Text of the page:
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By Erin McManus
Oct. 5 — The Administrative Procedure Act—once relegated to the distant memories of law school for most attorneys—is garnering the attention of tax practitioners as a way to challenge disputed tax assessments.
An Oct. 5 panel of private practice and government attorneys explained the nuts and bolts of challenging regulations under the APA, which was intended to regulate the regulators by imposing requirements on federal agencies for issuing rules and providing means for the regulated to challenge those agency actions.
Wynne Kelly of the U.S. Attorney's Office for the District of Columbia said the federal district and appeals courts in Washington “take an expansive view of the APA,” referring to the U.S. District Court for the District of Columbia and the U.S. Court of Appeals for the District of Columbia Circuit.
Andrew Strelka, counsel at Miller & Chevalier in Washington, told the panel session—hosted by the Tax Section of the District of Columbia Bar Association—that the bench in Washington “is very familiar with the APA.” Prior to joining Miller & Chevalier, Strelka was with the Department of Justice Tax Division.
Emily Lesniak of the Internal Revenue Service's Office of Chief Counsel and Christian Vergonis, a partner at Jones Day in Washington, agreed that APA litigation proceeded more smoothly in the D.C. federal courts.
“Relief under the APA will be injunctive or declaratory,” Strelka said. He added that a complaint “must craft the requested relief very specifically.”
The court will “compel agency action unlawfully withheld or it will hold unlawful and set aside agency action found to be unlawful,” Vergonis said.
Neiland Cohen, after many years of litigation, never did get a refund of long-distance telephone excise tax despite several federal courts determining that the IRS illegally collected the tax, because the U.S. Court of Appeals for the District of Columbia Circuit decided it couldn't order the IRS to issue rules enabling Cohen to file for a refund (92 DTR K-4, 5/13/14).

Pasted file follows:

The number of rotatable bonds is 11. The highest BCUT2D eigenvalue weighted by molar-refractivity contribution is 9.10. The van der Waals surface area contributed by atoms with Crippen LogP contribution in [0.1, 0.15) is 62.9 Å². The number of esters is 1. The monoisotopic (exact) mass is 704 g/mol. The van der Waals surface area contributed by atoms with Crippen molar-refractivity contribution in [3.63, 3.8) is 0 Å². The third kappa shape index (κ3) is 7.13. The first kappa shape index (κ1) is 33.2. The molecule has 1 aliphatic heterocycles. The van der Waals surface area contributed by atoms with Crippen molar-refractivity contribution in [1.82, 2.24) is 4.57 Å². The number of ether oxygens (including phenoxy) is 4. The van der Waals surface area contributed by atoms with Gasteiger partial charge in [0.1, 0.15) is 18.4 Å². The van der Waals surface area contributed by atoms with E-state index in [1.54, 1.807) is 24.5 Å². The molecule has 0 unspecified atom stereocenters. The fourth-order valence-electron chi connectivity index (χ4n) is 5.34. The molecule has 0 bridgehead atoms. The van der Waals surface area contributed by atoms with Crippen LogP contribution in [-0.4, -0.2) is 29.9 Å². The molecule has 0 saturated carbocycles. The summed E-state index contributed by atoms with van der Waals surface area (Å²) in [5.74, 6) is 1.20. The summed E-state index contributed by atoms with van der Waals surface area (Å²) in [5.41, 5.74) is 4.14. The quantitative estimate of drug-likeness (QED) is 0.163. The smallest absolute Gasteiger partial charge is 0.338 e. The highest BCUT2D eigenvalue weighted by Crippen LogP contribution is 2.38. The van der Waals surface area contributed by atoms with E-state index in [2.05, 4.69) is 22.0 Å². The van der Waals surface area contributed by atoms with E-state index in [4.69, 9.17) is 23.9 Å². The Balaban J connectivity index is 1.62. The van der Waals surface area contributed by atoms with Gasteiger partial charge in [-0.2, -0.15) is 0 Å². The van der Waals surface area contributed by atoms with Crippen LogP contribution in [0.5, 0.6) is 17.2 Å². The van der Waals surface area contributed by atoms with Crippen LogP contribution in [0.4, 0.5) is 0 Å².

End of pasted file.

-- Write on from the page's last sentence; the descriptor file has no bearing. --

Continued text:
Kelly said, “if you claim more than $10,000 in damages, you will get Tucker Acted and sent to” the U.S. Court of Federal Claims, which is less familiar with the APA. The Tucker Act puts most claims in excess of $10,000 under the exclusive jurisdiction of that court.
Vergonis said “failure to participate in the rulemaking process can be deemed a waiver of the right to challenge the resulting rules.” However, he added that “generally, as long as someone made the argument” during the rulemaking process—not necessarily the plaintiff—the plaintiff can make the argument when challenging the resulting rules in court.
Lesniak said that “if the agency was never aware of the problem, it can't respond to it.”
Both the private and government attorneys agreed that mass mailings of form letters from trade association members or at the instigation of an interest group didn't enhance the weight of a particular argument.
The panel didn't touch on the issues in the pending appeal by the IRS to the U.S. Court of Appeals for the Ninth Circuit of a U.S. Tax Court decision invalidating a transfer pricing rule for violating the APA in Altera Corp. v. Commissioner (177 DTR K-1, 9/13/16).
The Tax Court found that the IRS violated the “reasoned decision-making” standard of the APA when the agency adopted a rule that requires related companies to share the cost of stock-based compensation.
The IRS ignored extensive testimony of taxpayers who argued that unrelated parties don't share stock-based compensation costs, the Tax Court found. The court noted that in adopting the final rules, the Treasury Department never responded to those comments and never explained its basis for concluding otherwise.
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